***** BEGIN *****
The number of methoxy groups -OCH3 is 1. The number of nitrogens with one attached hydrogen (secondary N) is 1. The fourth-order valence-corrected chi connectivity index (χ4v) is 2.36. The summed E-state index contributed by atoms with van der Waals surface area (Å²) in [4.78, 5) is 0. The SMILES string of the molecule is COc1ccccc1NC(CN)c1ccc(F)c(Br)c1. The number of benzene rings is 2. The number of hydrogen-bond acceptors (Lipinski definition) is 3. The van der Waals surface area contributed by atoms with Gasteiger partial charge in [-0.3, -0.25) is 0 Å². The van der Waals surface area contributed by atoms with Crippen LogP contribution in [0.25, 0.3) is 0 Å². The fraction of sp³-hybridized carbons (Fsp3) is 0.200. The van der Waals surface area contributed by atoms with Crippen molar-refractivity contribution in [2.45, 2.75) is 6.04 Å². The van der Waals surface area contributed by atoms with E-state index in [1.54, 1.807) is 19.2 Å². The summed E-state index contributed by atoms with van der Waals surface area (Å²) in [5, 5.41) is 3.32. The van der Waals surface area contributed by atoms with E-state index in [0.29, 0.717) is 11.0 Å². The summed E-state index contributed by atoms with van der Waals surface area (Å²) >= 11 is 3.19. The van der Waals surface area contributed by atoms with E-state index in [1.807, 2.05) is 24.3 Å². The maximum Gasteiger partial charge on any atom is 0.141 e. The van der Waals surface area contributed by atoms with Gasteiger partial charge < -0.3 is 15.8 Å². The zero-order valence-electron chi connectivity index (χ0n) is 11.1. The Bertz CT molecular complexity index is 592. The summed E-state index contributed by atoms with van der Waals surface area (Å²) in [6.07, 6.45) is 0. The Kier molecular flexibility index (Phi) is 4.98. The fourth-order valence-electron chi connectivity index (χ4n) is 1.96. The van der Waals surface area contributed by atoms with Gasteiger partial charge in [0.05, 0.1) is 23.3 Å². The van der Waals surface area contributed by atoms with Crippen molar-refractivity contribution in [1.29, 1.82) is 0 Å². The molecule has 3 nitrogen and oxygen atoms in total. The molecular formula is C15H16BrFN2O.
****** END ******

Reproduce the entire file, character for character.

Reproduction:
The number of methoxy groups -OCH3 is 1. The number of nitrogens with one attached hydrogen (secondary N) is 1. The fourth-order valence-corrected chi connectivity index (χ4v) is 2.36. The summed E-state index contributed by atoms with van der Waals surface area (Å²) in [4.78, 5) is 0. The SMILES string of the molecule is COc1ccccc1NC(CN)c1ccc(F)c(Br)c1. The number of benzene rings is 2. The number of hydrogen-bond acceptors (Lipinski definition) is 3. The van der Waals surface area contributed by atoms with Gasteiger partial charge in [-0.3, -0.25) is 0 Å². The van der Waals surface area contributed by atoms with Crippen LogP contribution in [0.25, 0.3) is 0 Å². The fraction of sp³-hybridized carbons (Fsp3) is 0.200. The van der Waals surface area contributed by atoms with Crippen molar-refractivity contribution in [2.45, 2.75) is 6.04 Å². The van der Waals surface area contributed by atoms with E-state index in [1.54, 1.807) is 19.2 Å². The summed E-state index contributed by atoms with van der Waals surface area (Å²) in [5, 5.41) is 3.32. The van der Waals surface area contributed by atoms with E-state index in [0.29, 0.717) is 11.0 Å². The summed E-state index contributed by atoms with van der Waals surface area (Å²) >= 11 is 3.19. The van der Waals surface area contributed by atoms with E-state index in [1.807, 2.05) is 24.3 Å². The maximum Gasteiger partial charge on any atom is 0.141 e. The van der Waals surface area contributed by atoms with Gasteiger partial charge < -0.3 is 15.8 Å². The zero-order valence-electron chi connectivity index (χ0n) is 11.1. The Bertz CT molecular complexity index is 592. The summed E-state index contributed by atoms with van der Waals surface area (Å²) in [6.07, 6.45) is 0. The Kier molecular flexibility index (Phi) is 4.98. The fourth-order valence-electron chi connectivity index (χ4n) is 1.96. The van der Waals surface area contributed by atoms with Gasteiger partial charge in [0.05, 0.1) is 23.3 Å². The van der Waals surface area contributed by atoms with Crippen molar-refractivity contribution in [1.29, 1.82) is 0 Å². The molecule has 3 nitrogen and oxygen atoms in total. The molecular formula is C15H16BrFN2O.